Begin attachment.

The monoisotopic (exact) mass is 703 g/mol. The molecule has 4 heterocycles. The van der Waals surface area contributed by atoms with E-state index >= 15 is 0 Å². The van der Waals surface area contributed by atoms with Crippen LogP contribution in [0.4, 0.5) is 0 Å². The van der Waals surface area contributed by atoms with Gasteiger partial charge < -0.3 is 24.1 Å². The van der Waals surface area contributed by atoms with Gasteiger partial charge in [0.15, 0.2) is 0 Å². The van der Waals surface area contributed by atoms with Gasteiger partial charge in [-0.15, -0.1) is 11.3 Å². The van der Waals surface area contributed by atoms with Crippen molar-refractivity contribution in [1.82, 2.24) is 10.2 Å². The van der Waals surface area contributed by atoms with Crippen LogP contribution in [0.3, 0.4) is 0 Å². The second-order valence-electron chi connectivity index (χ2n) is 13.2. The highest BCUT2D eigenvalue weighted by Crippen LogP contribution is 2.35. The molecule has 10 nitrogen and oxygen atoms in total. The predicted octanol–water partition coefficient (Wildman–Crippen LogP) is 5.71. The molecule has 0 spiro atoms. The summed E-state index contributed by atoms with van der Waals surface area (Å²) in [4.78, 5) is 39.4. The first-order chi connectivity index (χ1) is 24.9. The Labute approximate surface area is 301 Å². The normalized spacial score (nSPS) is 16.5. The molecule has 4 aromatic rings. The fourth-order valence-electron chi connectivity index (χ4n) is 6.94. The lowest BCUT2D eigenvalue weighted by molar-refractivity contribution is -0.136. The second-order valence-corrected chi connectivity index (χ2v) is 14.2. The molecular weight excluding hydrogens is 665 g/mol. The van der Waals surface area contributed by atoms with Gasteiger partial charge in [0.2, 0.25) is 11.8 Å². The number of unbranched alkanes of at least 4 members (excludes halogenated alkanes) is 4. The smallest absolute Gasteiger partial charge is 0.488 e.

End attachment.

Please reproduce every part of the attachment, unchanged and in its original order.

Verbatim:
The monoisotopic (exact) mass is 703 g/mol. The molecule has 4 heterocycles. The van der Waals surface area contributed by atoms with E-state index >= 15 is 0 Å². The van der Waals surface area contributed by atoms with Crippen LogP contribution in [0.4, 0.5) is 0 Å². The van der Waals surface area contributed by atoms with Gasteiger partial charge < -0.3 is 24.1 Å². The van der Waals surface area contributed by atoms with Gasteiger partial charge in [0.15, 0.2) is 0 Å². The van der Waals surface area contributed by atoms with Gasteiger partial charge in [-0.15, -0.1) is 11.3 Å². The van der Waals surface area contributed by atoms with Crippen molar-refractivity contribution in [1.82, 2.24) is 10.2 Å². The van der Waals surface area contributed by atoms with Crippen LogP contribution in [0.3, 0.4) is 0 Å². The second-order valence-electron chi connectivity index (χ2n) is 13.2. The highest BCUT2D eigenvalue weighted by Crippen LogP contribution is 2.35. The molecule has 10 nitrogen and oxygen atoms in total. The predicted octanol–water partition coefficient (Wildman–Crippen LogP) is 5.71. The molecule has 0 spiro atoms. The summed E-state index contributed by atoms with van der Waals surface area (Å²) in [4.78, 5) is 39.4. The first-order chi connectivity index (χ1) is 24.9. The Labute approximate surface area is 301 Å². The normalized spacial score (nSPS) is 16.5. The molecule has 4 aromatic rings. The fourth-order valence-electron chi connectivity index (χ4n) is 6.94. The lowest BCUT2D eigenvalue weighted by molar-refractivity contribution is -0.136. The second-order valence-corrected chi connectivity index (χ2v) is 14.2. The molecular weight excluding hydrogens is 665 g/mol. The van der Waals surface area contributed by atoms with Gasteiger partial charge in [0.2, 0.25) is 11.8 Å². The number of unbranched alkanes of at least 4 members (excludes halogenated alkanes) is 4. The smallest absolute Gasteiger partial charge is 0.488 e.